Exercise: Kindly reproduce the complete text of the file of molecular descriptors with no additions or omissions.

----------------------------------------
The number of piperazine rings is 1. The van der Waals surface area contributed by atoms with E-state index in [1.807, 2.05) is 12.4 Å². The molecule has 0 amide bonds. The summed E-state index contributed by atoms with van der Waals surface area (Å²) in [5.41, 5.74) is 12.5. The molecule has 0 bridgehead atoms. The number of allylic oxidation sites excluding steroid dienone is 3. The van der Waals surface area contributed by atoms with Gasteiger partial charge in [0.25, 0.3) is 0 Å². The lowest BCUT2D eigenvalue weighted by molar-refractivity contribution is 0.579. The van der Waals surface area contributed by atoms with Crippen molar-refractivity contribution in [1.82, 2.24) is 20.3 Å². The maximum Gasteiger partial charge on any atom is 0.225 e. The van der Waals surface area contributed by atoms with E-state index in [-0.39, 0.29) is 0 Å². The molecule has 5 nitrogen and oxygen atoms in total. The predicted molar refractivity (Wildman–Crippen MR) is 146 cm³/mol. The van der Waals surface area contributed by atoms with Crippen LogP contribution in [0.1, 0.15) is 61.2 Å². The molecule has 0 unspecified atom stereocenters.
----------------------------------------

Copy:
The number of piperazine rings is 1. The van der Waals surface area contributed by atoms with E-state index in [1.807, 2.05) is 12.4 Å². The molecule has 0 amide bonds. The summed E-state index contributed by atoms with van der Waals surface area (Å²) in [5.41, 5.74) is 12.5. The molecule has 0 bridgehead atoms. The number of allylic oxidation sites excluding steroid dienone is 3. The van der Waals surface area contributed by atoms with Gasteiger partial charge in [0.25, 0.3) is 0 Å². The lowest BCUT2D eigenvalue weighted by molar-refractivity contribution is 0.579. The van der Waals surface area contributed by atoms with Crippen molar-refractivity contribution in [1.82, 2.24) is 20.3 Å². The maximum Gasteiger partial charge on any atom is 0.225 e. The van der Waals surface area contributed by atoms with E-state index in [-0.39, 0.29) is 0 Å². The molecule has 5 nitrogen and oxygen atoms in total. The predicted molar refractivity (Wildman–Crippen MR) is 146 cm³/mol. The van der Waals surface area contributed by atoms with Crippen LogP contribution in [0.1, 0.15) is 61.2 Å². The molecule has 0 unspecified atom stereocenters.